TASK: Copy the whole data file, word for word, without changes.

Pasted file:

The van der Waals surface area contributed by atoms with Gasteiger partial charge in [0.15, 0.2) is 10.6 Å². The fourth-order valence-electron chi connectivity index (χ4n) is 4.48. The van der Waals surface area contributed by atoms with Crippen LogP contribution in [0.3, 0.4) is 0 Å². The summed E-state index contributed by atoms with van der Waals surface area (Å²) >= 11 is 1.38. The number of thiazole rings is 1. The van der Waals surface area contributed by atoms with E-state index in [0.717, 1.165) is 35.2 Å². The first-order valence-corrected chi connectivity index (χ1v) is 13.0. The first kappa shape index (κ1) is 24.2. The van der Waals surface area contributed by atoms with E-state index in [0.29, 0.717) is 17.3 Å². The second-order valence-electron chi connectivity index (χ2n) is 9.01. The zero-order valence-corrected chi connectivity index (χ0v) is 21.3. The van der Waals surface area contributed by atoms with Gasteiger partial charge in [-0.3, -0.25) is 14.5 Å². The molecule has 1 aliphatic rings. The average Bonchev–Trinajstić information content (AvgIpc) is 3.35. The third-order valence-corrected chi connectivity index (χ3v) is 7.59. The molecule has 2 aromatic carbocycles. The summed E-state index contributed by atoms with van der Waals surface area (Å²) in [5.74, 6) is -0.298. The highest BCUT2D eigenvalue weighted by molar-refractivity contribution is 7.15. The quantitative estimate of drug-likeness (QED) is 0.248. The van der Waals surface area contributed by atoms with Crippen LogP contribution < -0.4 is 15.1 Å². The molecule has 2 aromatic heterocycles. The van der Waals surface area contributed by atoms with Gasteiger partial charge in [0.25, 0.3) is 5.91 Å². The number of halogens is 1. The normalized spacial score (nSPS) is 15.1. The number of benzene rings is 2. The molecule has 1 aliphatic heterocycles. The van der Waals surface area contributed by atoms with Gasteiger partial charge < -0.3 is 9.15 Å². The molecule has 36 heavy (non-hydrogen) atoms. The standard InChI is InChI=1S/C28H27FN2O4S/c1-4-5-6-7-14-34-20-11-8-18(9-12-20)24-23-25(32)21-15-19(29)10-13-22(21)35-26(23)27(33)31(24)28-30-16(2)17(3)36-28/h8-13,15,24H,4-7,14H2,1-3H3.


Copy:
The van der Waals surface area contributed by atoms with Gasteiger partial charge in [0.15, 0.2) is 10.6 Å². The fourth-order valence-electron chi connectivity index (χ4n) is 4.48. The van der Waals surface area contributed by atoms with Crippen LogP contribution in [0.3, 0.4) is 0 Å². The summed E-state index contributed by atoms with van der Waals surface area (Å²) >= 11 is 1.38. The number of thiazole rings is 1. The van der Waals surface area contributed by atoms with E-state index in [0.717, 1.165) is 35.2 Å². The first-order valence-corrected chi connectivity index (χ1v) is 13.0. The first kappa shape index (κ1) is 24.2. The van der Waals surface area contributed by atoms with E-state index in [0.29, 0.717) is 17.3 Å². The second-order valence-electron chi connectivity index (χ2n) is 9.01. The zero-order valence-corrected chi connectivity index (χ0v) is 21.3. The van der Waals surface area contributed by atoms with Gasteiger partial charge in [-0.3, -0.25) is 14.5 Å². The molecule has 1 aliphatic rings. The average Bonchev–Trinajstić information content (AvgIpc) is 3.35. The third-order valence-corrected chi connectivity index (χ3v) is 7.59. The molecule has 2 aromatic carbocycles. The summed E-state index contributed by atoms with van der Waals surface area (Å²) in [5.74, 6) is -0.298. The highest BCUT2D eigenvalue weighted by molar-refractivity contribution is 7.15. The quantitative estimate of drug-likeness (QED) is 0.248. The van der Waals surface area contributed by atoms with Crippen LogP contribution < -0.4 is 15.1 Å². The molecule has 2 aromatic heterocycles. The van der Waals surface area contributed by atoms with Gasteiger partial charge in [0.25, 0.3) is 5.91 Å². The number of halogens is 1. The normalized spacial score (nSPS) is 15.1. The number of benzene rings is 2. The molecule has 1 aliphatic heterocycles. The van der Waals surface area contributed by atoms with Gasteiger partial charge < -0.3 is 9.15 Å². The molecule has 36 heavy (non-hydrogen) atoms. The standard InChI is InChI=1S/C28H27FN2O4S/c1-4-5-6-7-14-34-20-11-8-18(9-12-20)24-23-25(32)21-15-19(29)10-13-22(21)35-26(23)27(33)31(24)28-30-16(2)17(3)36-28/h8-13,15,24H,4-7,14H2,1-3H3.